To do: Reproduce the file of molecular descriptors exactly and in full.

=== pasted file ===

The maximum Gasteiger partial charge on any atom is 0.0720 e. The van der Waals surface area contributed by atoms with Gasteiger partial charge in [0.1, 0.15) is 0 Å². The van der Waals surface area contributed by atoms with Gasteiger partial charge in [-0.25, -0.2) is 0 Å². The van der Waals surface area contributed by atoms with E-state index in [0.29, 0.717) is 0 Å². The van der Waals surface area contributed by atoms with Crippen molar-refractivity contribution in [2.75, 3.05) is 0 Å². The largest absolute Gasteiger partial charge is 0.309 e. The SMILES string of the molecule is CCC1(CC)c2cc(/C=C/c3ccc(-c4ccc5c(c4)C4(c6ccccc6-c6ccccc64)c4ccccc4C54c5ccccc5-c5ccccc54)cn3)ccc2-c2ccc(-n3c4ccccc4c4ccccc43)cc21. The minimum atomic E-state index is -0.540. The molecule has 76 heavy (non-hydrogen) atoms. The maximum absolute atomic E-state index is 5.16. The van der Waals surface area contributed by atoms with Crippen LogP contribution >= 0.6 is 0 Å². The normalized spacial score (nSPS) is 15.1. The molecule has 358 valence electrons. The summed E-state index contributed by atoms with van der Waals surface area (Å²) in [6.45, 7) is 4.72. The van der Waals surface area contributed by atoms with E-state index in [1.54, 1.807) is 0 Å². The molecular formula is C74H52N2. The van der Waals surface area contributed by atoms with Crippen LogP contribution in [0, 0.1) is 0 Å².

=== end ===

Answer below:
The maximum Gasteiger partial charge on any atom is 0.0720 e. The van der Waals surface area contributed by atoms with Gasteiger partial charge in [0.1, 0.15) is 0 Å². The van der Waals surface area contributed by atoms with Gasteiger partial charge in [-0.25, -0.2) is 0 Å². The van der Waals surface area contributed by atoms with E-state index in [0.29, 0.717) is 0 Å². The van der Waals surface area contributed by atoms with Crippen molar-refractivity contribution in [2.75, 3.05) is 0 Å². The largest absolute Gasteiger partial charge is 0.309 e. The SMILES string of the molecule is CCC1(CC)c2cc(/C=C/c3ccc(-c4ccc5c(c4)C4(c6ccccc6-c6ccccc64)c4ccccc4C54c5ccccc5-c5ccccc54)cn3)ccc2-c2ccc(-n3c4ccccc4c4ccccc43)cc21. The minimum atomic E-state index is -0.540. The molecule has 76 heavy (non-hydrogen) atoms. The maximum absolute atomic E-state index is 5.16. The van der Waals surface area contributed by atoms with Crippen LogP contribution >= 0.6 is 0 Å². The normalized spacial score (nSPS) is 15.1. The molecule has 358 valence electrons. The summed E-state index contributed by atoms with van der Waals surface area (Å²) in [6.45, 7) is 4.72. The van der Waals surface area contributed by atoms with E-state index in [1.54, 1.807) is 0 Å². The molecular formula is C74H52N2. The van der Waals surface area contributed by atoms with Crippen LogP contribution in [0, 0.1) is 0 Å².